Manufacturing output rose 1% in January after having slipped 0.1% in December,  according to the newly released U.S. industrial production report . Among durable goods, gains of 2% or more were recorded for motor vehicles and parts; wood products; electrical equipment, appliances, and components; and nonmetallic mineral products. Output for all of the other major durable goods industries increased, with the exception of furniture and related products, which decreased 1.2 %.

In the non-durable goods segment manufacturing activity rose 0.7% in January, after having edged down in December. Gains were recorded for most major components, with particularly large increases for food, beverage, and tobacco products and for apparel and leather products. The output of petroleum and coal products decreased 2.2%, and the output of printing and support moved down 0.8%.
Mining output gained 0.7% and capacity utilization rose to 86.2%. After a sizable jump in December, the output of utilities increased 0.7% in January, as an increase in electric utilities was partly offset by a decline in natural gas utilities. The utilization rate for utilities rose to 83.1%.
Among market groups, the production of consumer goods increased 1.1% in January, as the production index for consumer durables advanced 2.7% and the index for consumer nondurables rose 0.7%. For durables, increases in all of its major categories contributed to the gain in U.S. industrial production, with the largest contributor being automotive products, which moved up 5.1%.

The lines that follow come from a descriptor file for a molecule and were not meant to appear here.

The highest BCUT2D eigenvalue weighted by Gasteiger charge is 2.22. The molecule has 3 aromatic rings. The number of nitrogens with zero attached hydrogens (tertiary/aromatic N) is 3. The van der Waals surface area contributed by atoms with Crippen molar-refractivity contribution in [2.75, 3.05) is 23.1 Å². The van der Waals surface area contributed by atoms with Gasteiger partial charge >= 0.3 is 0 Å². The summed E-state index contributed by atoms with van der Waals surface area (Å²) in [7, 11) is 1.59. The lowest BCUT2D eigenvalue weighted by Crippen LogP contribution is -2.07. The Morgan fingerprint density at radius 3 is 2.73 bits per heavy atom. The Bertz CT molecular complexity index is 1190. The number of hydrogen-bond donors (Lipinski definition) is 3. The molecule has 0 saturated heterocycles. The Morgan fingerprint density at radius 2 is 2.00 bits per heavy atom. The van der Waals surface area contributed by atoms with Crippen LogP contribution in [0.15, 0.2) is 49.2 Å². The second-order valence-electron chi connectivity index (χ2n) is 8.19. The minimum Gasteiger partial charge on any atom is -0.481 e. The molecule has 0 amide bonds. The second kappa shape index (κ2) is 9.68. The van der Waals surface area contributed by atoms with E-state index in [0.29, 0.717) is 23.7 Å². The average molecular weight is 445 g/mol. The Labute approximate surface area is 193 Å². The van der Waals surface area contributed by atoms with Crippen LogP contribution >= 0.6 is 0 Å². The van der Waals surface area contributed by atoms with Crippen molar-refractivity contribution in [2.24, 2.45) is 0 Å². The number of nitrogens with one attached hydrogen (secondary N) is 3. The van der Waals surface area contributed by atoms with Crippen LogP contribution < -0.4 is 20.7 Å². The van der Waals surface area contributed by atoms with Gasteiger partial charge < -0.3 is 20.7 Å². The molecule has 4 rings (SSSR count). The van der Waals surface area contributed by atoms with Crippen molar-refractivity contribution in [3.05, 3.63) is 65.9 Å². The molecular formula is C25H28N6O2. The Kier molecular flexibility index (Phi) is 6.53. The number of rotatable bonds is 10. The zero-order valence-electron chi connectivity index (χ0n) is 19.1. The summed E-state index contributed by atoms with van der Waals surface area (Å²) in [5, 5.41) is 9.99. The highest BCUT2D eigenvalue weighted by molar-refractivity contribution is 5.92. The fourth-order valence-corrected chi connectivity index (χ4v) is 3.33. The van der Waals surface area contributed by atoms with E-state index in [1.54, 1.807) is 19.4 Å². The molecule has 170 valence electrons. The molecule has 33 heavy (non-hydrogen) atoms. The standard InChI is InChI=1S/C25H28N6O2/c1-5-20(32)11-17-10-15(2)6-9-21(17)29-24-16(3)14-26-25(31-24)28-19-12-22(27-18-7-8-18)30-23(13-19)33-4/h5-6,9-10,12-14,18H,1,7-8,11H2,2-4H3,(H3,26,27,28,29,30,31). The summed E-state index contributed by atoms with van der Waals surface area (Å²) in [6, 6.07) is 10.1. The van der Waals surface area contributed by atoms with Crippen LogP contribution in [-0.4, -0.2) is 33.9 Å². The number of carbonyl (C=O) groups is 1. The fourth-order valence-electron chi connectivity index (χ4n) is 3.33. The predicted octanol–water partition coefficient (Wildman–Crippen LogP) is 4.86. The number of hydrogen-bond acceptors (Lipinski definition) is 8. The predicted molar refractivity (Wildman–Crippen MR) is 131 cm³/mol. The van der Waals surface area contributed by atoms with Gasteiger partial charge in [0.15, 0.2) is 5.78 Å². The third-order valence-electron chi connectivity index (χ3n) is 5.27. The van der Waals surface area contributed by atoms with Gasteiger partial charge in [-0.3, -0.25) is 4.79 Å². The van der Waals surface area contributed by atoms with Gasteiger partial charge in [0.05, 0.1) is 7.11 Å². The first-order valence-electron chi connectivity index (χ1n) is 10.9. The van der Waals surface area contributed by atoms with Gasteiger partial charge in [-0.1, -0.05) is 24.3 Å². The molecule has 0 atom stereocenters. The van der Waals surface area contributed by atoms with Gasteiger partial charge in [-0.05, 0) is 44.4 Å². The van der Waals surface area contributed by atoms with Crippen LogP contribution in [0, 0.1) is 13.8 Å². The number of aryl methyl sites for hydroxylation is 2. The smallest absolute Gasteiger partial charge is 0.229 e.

Among consumer nondurables, the output of non-energy goods rose 1.1%, but the output of energy goods decreased 0.5%. The largest gains in production among the major categories of non-energy nondurable goods were for clothing and for foods and tobacco. The decrease for energy goods reflected a drop in gasoline production; residential sales by utilities were little changed.
The output of business equipment—a key bellwether sector—rose 0.9% in January, but it remained 3.8% below its year-earlier level. All of its major component indexes advanced: industrial and other equipment gained 0.5%; transit equipment rose 0.9%; and information processing equipment increased 1.7%. January marked the third consecutive monthly gain in output of more than 1% for information processing equipment.
The production of defense and space equipment moved up 1.5% after having declined in each of the previous three months. Within nonindustrial supplies, the output of construction supplies rose 1% in January but was 5.3% below its year-earlier level. The production of business supplies advanced 0.5% in January for its eighth consecutive monthly increase.
The production of materials moved up 0.8% in January and has averaged gains since June 2009 of about 0.9% per month. The index for durable materials rose 1.3% in January, with similarly sized gains for all of its major components. Production of nondurable materials advanced 0.8%. Among nondurables, the index for chemical materials rose 0.7%, primarily because of an increase in the production of organic chemicals. The output of energy materials edged up 0.1%.
To view the full release, as well as related statistics, visit the website for the U.S. Federal Reserve.